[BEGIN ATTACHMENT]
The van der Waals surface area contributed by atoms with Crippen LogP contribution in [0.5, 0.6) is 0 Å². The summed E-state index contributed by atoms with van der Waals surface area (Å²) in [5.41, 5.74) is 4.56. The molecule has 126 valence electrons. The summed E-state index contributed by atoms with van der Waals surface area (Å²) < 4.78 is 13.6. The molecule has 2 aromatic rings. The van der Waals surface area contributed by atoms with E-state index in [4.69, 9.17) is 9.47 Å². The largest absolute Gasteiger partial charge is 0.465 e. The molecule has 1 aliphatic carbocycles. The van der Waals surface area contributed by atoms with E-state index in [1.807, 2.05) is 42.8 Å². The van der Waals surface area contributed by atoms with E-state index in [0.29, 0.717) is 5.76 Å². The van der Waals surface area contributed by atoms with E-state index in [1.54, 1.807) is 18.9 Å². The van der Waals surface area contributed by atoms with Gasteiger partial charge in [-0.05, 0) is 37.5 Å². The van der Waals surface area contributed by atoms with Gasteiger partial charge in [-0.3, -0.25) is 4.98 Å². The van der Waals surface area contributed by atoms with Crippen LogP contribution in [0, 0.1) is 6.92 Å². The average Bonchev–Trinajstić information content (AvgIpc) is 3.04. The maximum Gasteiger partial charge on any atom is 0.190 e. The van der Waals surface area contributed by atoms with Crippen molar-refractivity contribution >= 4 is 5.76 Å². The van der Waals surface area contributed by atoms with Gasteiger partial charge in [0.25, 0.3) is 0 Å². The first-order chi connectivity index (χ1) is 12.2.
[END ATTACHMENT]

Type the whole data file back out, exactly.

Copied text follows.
The van der Waals surface area contributed by atoms with Crippen LogP contribution in [0.5, 0.6) is 0 Å². The summed E-state index contributed by atoms with van der Waals surface area (Å²) in [5.41, 5.74) is 4.56. The molecule has 126 valence electrons. The summed E-state index contributed by atoms with van der Waals surface area (Å²) < 4.78 is 13.6. The molecule has 2 aromatic rings. The van der Waals surface area contributed by atoms with E-state index in [4.69, 9.17) is 9.47 Å². The largest absolute Gasteiger partial charge is 0.465 e. The molecule has 1 aliphatic carbocycles. The van der Waals surface area contributed by atoms with E-state index in [1.807, 2.05) is 42.8 Å². The van der Waals surface area contributed by atoms with E-state index in [0.29, 0.717) is 5.76 Å². The van der Waals surface area contributed by atoms with E-state index in [1.54, 1.807) is 18.9 Å². The van der Waals surface area contributed by atoms with Gasteiger partial charge in [-0.05, 0) is 37.5 Å². The van der Waals surface area contributed by atoms with Gasteiger partial charge in [-0.3, -0.25) is 4.98 Å². The van der Waals surface area contributed by atoms with Crippen LogP contribution in [0, 0.1) is 6.92 Å². The average Bonchev–Trinajstić information content (AvgIpc) is 3.04. The maximum Gasteiger partial charge on any atom is 0.190 e. The van der Waals surface area contributed by atoms with Crippen molar-refractivity contribution >= 4 is 5.76 Å². The van der Waals surface area contributed by atoms with Gasteiger partial charge in [0.25, 0.3) is 0 Å². The first-order chi connectivity index (χ1) is 12.2.